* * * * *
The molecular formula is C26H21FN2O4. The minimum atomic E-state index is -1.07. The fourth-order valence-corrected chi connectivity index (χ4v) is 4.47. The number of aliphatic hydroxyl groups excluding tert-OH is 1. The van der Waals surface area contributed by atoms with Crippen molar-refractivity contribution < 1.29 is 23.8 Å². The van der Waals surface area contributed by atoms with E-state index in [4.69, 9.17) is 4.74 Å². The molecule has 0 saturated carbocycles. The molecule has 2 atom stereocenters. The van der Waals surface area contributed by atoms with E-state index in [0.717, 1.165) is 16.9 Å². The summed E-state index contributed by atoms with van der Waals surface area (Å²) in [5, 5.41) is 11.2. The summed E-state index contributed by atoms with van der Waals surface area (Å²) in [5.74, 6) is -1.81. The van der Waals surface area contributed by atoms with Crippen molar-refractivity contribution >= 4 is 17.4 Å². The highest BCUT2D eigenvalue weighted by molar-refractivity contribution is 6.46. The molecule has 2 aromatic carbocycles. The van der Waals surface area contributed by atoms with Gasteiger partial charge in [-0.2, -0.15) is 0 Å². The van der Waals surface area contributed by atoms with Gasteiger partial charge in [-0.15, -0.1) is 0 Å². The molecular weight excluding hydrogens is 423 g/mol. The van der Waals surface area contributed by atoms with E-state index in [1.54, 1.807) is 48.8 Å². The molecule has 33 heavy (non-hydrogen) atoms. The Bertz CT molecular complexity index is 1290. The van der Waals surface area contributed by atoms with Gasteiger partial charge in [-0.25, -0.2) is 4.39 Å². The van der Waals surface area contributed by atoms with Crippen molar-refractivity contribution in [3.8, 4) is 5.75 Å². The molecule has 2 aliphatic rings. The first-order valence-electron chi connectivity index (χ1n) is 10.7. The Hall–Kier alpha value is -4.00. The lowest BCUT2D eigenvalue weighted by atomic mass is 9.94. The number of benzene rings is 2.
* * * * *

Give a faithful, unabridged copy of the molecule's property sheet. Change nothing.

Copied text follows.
The molecular formula is C26H21FN2O4. The minimum atomic E-state index is -1.07. The fourth-order valence-corrected chi connectivity index (χ4v) is 4.47. The number of aliphatic hydroxyl groups excluding tert-OH is 1. The van der Waals surface area contributed by atoms with Crippen molar-refractivity contribution < 1.29 is 23.8 Å². The van der Waals surface area contributed by atoms with E-state index in [4.69, 9.17) is 4.74 Å². The molecule has 0 saturated carbocycles. The molecule has 2 atom stereocenters. The van der Waals surface area contributed by atoms with E-state index in [0.717, 1.165) is 16.9 Å². The summed E-state index contributed by atoms with van der Waals surface area (Å²) in [5, 5.41) is 11.2. The summed E-state index contributed by atoms with van der Waals surface area (Å²) in [5.74, 6) is -1.81. The van der Waals surface area contributed by atoms with Crippen molar-refractivity contribution >= 4 is 17.4 Å². The highest BCUT2D eigenvalue weighted by molar-refractivity contribution is 6.46. The molecule has 2 aromatic carbocycles. The van der Waals surface area contributed by atoms with Gasteiger partial charge in [-0.2, -0.15) is 0 Å². The van der Waals surface area contributed by atoms with Gasteiger partial charge in [-0.15, -0.1) is 0 Å². The molecular weight excluding hydrogens is 423 g/mol. The van der Waals surface area contributed by atoms with E-state index in [1.54, 1.807) is 48.8 Å². The molecule has 33 heavy (non-hydrogen) atoms. The Bertz CT molecular complexity index is 1290. The van der Waals surface area contributed by atoms with Gasteiger partial charge in [-0.25, -0.2) is 4.39 Å². The van der Waals surface area contributed by atoms with Crippen molar-refractivity contribution in [3.8, 4) is 5.75 Å². The molecule has 2 aliphatic rings. The first-order valence-electron chi connectivity index (χ1n) is 10.7. The Hall–Kier alpha value is -4.00. The lowest BCUT2D eigenvalue weighted by atomic mass is 9.94. The number of benzene rings is 2.